I have created a piecewise linear zero curve using quantlib (c++). It's a NACA, modifiedFollowing swap curve. When I extract the zero rates on the pillar dates the rates line up with what is expected but when I call zero rates in between I get a slightly different linear interpolated rate to what I'm expecting. The discount factors are also different but I read quantlib uses NACC. My question is why are the zero rates different, and for the discount rates which method would I override to use annual compounding for the discount factors? Thanks.

To get a zero rate between pillar dates (benchmark instrument dates) linear interpolation should be used. Using Excel to do this manually I get a different zero rate to quantlib (not far out but starts to differ after the 5th decimal place which has an impact on swap pricing). So either the time period to the interpolated point should be different or quantlib isn't using linear interpolation.

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    $\begingroup$ Please clarify your specific problem or provide additional details to highlight exactly what you need. As it's currently written, it's hard to tell exactly what you're asking. $\endgroup$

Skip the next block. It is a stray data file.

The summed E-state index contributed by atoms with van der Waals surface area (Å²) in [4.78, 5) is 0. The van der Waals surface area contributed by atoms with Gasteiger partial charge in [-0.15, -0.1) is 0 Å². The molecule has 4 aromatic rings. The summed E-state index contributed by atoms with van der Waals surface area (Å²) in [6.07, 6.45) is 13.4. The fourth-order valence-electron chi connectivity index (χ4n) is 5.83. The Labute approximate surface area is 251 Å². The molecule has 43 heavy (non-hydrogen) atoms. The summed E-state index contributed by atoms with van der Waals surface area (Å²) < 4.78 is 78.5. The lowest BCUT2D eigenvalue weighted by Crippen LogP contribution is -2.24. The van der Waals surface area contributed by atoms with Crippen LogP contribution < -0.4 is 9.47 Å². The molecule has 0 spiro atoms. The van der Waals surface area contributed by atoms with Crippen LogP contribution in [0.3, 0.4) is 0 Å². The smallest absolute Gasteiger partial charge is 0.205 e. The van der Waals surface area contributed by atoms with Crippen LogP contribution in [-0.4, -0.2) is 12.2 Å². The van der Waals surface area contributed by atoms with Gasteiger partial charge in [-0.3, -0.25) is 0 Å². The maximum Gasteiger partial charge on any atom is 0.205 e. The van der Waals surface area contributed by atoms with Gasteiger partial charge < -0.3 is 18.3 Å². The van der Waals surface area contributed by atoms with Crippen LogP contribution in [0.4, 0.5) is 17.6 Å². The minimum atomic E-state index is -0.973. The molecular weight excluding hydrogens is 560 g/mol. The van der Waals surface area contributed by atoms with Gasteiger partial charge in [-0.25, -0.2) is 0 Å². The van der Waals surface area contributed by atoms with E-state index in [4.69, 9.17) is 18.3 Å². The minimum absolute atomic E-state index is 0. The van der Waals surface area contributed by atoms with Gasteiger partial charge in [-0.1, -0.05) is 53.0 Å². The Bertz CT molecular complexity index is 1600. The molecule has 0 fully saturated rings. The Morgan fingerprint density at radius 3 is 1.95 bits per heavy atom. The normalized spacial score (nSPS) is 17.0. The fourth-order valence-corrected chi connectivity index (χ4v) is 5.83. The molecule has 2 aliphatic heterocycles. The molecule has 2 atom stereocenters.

– Community Bot
    Commented Feb 20, 2023 at 15:21

1 Answer 1


Found the answer eventually by manual calculation.

Even if the zero curve is an annual 365F compounded curve, Quantlib works in continuous terms. Therefore the dates between the pillar dates use linear interpolation on continuous zero rates and not compounded zero rates. It does calculate the implied compounded zero rate but in a number of steps:

  1. Linear interpolate on continuous zeros
  2. Calculate the discount factor (continuous i.e. exp(-rt))
  3. Pass compound value (1/df) to implied rate method which converts to annual 365F compounded.

It gives a slightly different answer to when you work with compound zeros only.

  • $\begingroup$ Nothing like tedious manual calculations to really understand how computations work $\endgroup$
    – nbbo2
    Commented Mar 27, 2023 at 18:16

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